Bush Beat: How one brother's recovery led to a Sinclair triple treat

Shute Shield
by Stu Walmsley

Tracking of rugby exploits of their three sons has always been a logistical nightmare for Malcolm and Prue Sinclair but, last weekend, things got a whole lot simpler.

Angus, Hamish and Hugh all started in first grade for Northern Suburbs at T G Millner Field, the first time the siblings have shared the same pitch at the same time, and an occurrence also unique in the club’s 120-year history.

Hugh’s two tries from number 8 in the 44-14 Shute Shield victory over Eastwood made the family affair all the more satisfying, and the triple treat could be repeated today in the club’s first home game of the season at North Sydney Oval against Manly Marlins with Hamish coming off the bench.

It’s all a bit surreal for eldest brother Angus who, this time four years ago, barely had the energy to lift his head from the pillow as he began a long, slow recovery from chronic fatigue syndrome (CFS).

He spent months convalescing on the family farm near Greenethorpe, 370km west of Sydney, before tentatively returning to pre-season training with Norths at the end of 2015.

If you told him that, less than a year later, he’d be sitting in the dressing sheds at North Sydney Oval holding the Shute Shield with brother Hugh having played a full season and broken the club’s 41-year premiership drought, he scarcely would have believed you.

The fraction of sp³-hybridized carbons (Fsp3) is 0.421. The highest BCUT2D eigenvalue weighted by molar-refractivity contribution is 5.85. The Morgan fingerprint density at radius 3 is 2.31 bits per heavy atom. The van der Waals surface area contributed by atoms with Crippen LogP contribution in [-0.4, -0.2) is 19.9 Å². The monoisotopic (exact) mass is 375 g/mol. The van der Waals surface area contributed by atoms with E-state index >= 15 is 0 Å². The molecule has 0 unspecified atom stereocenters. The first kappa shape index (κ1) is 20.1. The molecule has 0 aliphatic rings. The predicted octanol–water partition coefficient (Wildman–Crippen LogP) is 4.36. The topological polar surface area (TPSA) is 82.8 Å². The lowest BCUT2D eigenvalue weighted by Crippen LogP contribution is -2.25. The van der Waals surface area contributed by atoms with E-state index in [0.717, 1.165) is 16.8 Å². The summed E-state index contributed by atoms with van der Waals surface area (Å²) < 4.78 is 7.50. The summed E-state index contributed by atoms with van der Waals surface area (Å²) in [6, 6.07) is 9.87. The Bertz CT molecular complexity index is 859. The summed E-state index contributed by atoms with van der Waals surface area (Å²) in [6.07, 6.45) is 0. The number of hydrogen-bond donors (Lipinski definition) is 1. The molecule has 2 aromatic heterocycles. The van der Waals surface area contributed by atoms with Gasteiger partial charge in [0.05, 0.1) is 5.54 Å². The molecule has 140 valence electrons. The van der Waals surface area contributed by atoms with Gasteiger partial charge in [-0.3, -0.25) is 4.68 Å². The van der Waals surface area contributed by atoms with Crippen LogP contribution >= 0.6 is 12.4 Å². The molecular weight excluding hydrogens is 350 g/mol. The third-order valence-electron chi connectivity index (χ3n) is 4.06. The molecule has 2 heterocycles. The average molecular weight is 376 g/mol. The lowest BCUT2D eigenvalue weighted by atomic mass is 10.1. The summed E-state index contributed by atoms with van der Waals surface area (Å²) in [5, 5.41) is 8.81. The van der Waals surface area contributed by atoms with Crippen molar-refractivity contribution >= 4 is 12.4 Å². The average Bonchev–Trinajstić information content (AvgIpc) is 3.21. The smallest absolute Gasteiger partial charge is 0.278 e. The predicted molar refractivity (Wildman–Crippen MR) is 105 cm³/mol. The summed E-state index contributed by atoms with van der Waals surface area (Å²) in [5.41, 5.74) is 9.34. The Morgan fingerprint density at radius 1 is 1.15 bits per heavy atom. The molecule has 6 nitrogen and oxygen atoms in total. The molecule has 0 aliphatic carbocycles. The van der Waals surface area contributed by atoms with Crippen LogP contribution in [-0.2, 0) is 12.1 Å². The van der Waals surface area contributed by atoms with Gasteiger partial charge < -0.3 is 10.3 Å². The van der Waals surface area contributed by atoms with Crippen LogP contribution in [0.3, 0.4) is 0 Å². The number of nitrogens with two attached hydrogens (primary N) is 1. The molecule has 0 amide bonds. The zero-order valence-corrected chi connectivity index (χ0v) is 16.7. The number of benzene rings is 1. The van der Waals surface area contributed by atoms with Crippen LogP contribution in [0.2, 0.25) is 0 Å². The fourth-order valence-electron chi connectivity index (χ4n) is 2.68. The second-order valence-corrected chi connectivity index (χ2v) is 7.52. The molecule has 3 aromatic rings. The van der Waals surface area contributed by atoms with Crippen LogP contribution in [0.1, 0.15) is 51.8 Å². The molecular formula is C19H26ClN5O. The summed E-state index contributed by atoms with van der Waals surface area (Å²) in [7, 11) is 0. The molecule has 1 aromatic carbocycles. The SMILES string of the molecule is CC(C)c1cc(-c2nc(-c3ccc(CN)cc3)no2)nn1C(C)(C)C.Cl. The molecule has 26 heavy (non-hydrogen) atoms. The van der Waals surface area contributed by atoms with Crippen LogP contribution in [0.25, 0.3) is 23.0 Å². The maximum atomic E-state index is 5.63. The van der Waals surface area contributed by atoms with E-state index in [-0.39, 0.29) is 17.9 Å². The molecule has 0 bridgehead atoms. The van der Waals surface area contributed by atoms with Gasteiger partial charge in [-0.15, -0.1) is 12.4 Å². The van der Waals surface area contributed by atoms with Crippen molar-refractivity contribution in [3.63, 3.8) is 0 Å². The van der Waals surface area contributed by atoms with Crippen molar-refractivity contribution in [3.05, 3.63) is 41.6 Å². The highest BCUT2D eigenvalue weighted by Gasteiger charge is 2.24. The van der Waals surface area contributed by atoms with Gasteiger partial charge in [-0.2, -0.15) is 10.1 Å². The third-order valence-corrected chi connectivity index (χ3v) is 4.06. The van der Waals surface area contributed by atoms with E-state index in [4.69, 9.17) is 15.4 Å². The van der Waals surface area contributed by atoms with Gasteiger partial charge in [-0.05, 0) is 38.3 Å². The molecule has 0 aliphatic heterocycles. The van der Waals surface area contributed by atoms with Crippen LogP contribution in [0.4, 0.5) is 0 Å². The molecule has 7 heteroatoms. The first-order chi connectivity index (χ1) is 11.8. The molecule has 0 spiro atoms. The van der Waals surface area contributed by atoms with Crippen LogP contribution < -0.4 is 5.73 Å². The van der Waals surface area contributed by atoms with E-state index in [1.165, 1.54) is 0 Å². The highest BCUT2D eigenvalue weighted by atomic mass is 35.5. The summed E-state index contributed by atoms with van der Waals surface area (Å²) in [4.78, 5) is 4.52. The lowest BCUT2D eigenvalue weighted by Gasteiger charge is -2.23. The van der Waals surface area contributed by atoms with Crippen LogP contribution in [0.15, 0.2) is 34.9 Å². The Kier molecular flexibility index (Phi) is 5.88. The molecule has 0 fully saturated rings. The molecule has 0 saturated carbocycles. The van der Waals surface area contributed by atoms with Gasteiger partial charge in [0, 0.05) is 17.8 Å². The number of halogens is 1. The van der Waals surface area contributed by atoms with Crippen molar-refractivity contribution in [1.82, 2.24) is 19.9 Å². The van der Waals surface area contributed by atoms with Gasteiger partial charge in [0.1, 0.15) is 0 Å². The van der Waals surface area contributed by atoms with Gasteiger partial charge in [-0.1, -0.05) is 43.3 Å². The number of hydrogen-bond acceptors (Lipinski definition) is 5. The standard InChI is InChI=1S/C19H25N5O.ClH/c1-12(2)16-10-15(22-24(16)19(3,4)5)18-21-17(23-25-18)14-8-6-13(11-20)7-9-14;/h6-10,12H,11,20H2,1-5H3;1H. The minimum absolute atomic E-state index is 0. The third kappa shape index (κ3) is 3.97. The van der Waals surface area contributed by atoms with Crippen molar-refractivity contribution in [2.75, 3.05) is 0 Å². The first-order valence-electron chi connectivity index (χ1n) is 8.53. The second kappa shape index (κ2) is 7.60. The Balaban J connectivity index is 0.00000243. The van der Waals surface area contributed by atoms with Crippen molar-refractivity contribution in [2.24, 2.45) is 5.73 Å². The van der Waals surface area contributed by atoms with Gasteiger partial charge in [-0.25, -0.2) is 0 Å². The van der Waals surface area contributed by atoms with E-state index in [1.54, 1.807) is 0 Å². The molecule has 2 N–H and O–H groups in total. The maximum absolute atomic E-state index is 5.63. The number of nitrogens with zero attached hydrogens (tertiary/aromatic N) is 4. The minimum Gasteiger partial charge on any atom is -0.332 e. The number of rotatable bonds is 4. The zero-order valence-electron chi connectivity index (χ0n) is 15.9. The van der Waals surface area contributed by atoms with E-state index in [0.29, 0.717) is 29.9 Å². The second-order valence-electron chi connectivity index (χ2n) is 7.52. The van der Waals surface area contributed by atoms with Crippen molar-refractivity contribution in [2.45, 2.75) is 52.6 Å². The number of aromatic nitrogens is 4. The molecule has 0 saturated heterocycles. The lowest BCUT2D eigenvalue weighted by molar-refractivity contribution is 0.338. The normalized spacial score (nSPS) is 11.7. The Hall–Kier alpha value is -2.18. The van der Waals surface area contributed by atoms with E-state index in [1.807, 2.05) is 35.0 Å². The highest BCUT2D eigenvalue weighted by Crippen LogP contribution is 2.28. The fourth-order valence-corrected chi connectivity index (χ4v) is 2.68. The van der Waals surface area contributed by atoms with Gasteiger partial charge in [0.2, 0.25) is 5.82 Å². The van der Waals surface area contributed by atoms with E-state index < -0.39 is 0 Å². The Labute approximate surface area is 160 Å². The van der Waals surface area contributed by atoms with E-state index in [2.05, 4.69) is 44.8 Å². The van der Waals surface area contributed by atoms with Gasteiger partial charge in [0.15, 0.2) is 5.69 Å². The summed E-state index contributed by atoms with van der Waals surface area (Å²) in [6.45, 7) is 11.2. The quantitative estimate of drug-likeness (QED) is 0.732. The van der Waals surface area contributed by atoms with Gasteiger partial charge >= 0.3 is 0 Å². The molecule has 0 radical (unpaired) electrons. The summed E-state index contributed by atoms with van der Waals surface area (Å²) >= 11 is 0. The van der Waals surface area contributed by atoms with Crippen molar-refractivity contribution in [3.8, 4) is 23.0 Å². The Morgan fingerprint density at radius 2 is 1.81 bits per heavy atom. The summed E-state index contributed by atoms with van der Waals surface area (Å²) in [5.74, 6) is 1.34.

“That season I came back into a dream,” says the 28-year-old playmaker. 

“After eight games I think we’d won four and lost four and it was looking like an all right team, and then we went on a 13-game winning streak, including the grand final.

“It was pretty crazy - that hour on the field after the game when all the supporters and family were celebrating and taking photos with the shield - that was the best hour of my life.

“I remember everything I did that was semi normal that year just made me so happy because of not being able to do it before.

“It makes you very grateful.

“Then to be out there together with Hugh and Hamish (on Saturday) was a similar feeling.”